Alison Kodjak Alison Fitzgerald Kodjak is a health policy correspondent on NPR's Science Desk.
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Alison Kodjak 2016
Noel St. John/NPR

Alison Kodjak

Health Policy Correspondent, Science Desk

Alison Fitzgerald Kodjak is a health policy correspondent on NPR's Science Desk.

Her work focuses on the business and politics of health care and how those forces flow through to the general public. Her stories about drug prices, limits on insurance and changes in Medicare and Medicaid appear on NPR's shows and in the Shots blog.

She joined NPR in September 2015 after a nearly two-decade career in print journalism, where she won several awards—including three George Polk Awards—as an economics, finance, and investigative reporter.

She spent two years at the Center for Public Integrity, leading projects in financial, telecom, and political reporting. Her first project at the Center, "After the Meltdown," was honored with the 2014 Polk Award for business reporting and the Society of Professional Journalists Sigma Delta Chi award.

Her work as both reporter and editor on the foreclosure crisis in Florida, on Warren Buffet's predatory mobile home businesses, and on the telecom industry were honored by several journalism organizations. She was part of the International Consortium of Investigative Journalists team that won the 2015 Polk Award for revealing offshore banking practices.

Prior to joining the Center, Alison spent more than a decade at Bloomberg News, where she wrote about the convergence of politics, government, and economics. She interviewed chairmen of the Federal Reserve and traveled the world with two U.S. Treasury secretaries.

And as part of Bloomberg's investigative team she wrote about the bankruptcy of General Motors Corp. and the 2010 Gulf Oil Spill. She was part of a team at Bloomberg that successfully sued the Federal Reserve to release records of the 2008 bank bailouts, an effort that was honored with the 2009 George Polk Award. Her work on the international food price crisis in 2008 won her the Overseas Press Club's Malcolm Forbes Award.

Fitzgerald Kodjak and co-author Stanley Reed are authors of In Too Deep: BP and the Drilling Race that Took It Down, published in 2011 by John Wiley & Sons.

She's a graduate of Georgetown University and Northwestern University's Medill School of Journalism.

She raises children and chickens in suburban Maryland.

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Story Archive

The Department of Health and Humans Services is adding a Division of Conscience and Religious Freedom to protect doctors, nurses and other health care workers who refuse to take part in some kinds of care because of moral or religious objections. Mark Wilson/Getty Images hide caption

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Trump Admin Will Protect Health Workers Who Refuse Services On Religious Grounds

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HHS To Protect Health Workers With Religious Objections

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News Brief: HHS To Protect Religious Objectors, Trump's First Year Poll, Apple Jobs

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Seema Verma, administrator of the Centers for Medicare and Medicaid Services, led efforts to require work for Medicaid recipients while in charge of Indiana's program. She was sworn in as administrator of the Centers for Medicare and Medicaid Services by Vice President Pence on March 14. Nicholas Kamm/AFP/Getty Images hide caption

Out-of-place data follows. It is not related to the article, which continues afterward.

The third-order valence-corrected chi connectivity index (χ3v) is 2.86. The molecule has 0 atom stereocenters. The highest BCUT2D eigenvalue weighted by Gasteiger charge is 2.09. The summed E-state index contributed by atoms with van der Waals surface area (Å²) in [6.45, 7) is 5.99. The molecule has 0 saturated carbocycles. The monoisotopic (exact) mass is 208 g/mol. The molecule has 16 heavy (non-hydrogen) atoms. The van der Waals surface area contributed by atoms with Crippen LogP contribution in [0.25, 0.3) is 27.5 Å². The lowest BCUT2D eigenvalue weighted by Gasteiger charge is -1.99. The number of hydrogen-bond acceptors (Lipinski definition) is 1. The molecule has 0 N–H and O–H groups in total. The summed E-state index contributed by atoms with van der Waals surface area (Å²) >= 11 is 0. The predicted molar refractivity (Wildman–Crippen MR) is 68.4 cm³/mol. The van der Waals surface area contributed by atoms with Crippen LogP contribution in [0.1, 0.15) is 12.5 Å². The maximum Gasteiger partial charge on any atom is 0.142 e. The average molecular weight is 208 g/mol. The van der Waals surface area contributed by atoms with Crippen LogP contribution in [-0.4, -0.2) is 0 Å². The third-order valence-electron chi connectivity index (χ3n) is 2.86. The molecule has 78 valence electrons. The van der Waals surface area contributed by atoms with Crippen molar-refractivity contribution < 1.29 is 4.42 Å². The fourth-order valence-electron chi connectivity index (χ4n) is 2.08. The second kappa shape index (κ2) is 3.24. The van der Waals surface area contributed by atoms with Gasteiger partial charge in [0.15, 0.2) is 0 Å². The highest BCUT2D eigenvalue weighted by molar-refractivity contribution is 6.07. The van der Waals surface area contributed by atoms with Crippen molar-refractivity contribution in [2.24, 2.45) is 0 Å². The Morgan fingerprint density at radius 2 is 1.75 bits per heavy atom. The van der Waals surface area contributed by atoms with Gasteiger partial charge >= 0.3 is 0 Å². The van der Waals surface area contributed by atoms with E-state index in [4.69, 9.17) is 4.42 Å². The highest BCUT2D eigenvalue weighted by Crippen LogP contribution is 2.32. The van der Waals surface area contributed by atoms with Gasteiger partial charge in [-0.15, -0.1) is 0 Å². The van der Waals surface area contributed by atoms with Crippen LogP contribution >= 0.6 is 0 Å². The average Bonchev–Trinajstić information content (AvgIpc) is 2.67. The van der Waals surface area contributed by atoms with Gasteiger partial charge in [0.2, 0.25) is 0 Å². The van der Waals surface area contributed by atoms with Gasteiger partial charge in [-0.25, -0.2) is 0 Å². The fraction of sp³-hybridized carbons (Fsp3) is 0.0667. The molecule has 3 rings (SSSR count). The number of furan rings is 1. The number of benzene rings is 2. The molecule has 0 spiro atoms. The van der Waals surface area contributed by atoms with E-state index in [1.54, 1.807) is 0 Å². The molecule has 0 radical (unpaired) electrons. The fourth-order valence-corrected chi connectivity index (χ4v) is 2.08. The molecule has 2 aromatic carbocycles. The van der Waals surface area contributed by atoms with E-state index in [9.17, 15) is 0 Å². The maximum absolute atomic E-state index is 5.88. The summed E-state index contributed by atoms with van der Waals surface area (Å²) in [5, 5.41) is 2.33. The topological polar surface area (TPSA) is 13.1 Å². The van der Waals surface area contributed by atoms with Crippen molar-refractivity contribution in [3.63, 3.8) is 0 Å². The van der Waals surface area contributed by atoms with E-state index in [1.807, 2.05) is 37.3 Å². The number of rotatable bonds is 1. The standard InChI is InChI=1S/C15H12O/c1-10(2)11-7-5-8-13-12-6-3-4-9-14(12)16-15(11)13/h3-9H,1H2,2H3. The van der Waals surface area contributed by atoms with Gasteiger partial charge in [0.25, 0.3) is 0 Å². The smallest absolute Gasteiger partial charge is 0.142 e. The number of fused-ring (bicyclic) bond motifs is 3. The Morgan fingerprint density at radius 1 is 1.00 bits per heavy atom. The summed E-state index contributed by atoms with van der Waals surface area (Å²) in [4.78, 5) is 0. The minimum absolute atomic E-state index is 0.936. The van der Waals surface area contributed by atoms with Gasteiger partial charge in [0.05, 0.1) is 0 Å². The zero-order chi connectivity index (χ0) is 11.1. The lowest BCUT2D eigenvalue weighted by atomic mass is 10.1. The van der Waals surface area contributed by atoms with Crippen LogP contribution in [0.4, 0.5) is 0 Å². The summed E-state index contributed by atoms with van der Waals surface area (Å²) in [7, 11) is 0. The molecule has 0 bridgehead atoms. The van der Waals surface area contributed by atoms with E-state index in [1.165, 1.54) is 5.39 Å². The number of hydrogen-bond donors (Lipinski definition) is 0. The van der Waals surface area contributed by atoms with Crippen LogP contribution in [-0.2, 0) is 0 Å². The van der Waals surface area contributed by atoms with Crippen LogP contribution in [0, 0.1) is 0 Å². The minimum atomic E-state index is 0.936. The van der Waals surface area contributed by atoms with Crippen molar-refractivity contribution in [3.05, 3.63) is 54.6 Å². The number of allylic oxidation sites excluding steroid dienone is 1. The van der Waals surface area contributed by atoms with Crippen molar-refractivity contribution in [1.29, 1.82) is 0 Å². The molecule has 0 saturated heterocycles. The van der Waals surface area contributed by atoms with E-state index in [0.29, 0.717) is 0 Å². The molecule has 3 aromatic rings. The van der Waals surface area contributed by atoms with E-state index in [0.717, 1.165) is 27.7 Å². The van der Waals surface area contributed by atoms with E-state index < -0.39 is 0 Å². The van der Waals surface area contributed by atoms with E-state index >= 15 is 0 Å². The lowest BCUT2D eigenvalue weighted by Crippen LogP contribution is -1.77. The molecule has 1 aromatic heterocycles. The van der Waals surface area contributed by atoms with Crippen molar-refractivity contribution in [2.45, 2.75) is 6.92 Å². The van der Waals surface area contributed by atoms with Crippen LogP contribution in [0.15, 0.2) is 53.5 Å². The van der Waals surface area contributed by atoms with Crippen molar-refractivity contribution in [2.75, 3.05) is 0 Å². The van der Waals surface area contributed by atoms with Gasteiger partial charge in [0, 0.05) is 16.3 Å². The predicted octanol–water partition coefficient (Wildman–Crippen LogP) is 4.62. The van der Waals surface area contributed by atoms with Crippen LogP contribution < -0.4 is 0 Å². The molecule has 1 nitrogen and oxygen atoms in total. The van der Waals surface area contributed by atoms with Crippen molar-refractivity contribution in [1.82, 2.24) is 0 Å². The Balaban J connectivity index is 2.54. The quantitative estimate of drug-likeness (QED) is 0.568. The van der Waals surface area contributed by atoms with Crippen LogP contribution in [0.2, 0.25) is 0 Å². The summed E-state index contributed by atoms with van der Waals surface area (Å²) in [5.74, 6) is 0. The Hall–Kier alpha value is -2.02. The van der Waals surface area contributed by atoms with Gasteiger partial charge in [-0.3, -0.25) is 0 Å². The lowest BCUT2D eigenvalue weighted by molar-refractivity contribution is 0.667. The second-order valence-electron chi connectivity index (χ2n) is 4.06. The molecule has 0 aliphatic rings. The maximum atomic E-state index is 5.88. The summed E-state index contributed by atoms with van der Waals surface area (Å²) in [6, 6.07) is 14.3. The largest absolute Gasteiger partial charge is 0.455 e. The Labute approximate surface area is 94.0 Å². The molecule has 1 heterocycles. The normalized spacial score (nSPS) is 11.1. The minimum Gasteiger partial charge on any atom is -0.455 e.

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Trump Administration Will Let States Require People To Work For Medicaid

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What Happens To Obamacare If Individual Mandate Disappears?

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Isabel Diaz Tinoco and Jose Luis Tinoco had some questions for the Miami insurance agent who helped guide them in signing up for a HealthCare.gov policy at the Mall of the Americas in November. Joe Raedle/Getty Images hide caption

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HealthCare.gov Enrollment Ends Friday. Sign-Ups Likely To Trail Last Year's

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Parents Worry Congress Won't Fund The Children's Health Insurance Program

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CVS Health has struck a deal to buy Aetna, the insurance giant. The combined companies would have more clout with drugmakers and would aim to bring more health care to consumers in retail clinics. Gene J. Puskar/AP hide caption

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Gene J. Puskar/AP

News Brief: The Latest On The GOP Tax Bill; CVS Buys Aetna

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Advertisements paid for by tobacco companies say their products are deadly and were manipulated to be more addictive. Tobacco Free Kids hide caption

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Tobacco Free Kids

In Ads, Tobacco Companies Admit They Made Cigarettes More Addictive

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House Tax Plan Would Eliminate Medical Expense Deduction

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More than 30,000 people a year are killed by gun violence, including 50 killed near the Los Vegas strip last month where this makeshift memorial stands. Drew Angerer/Getty Images hide caption

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What If We Treated Gun Violence Like A Public Health Crisis?

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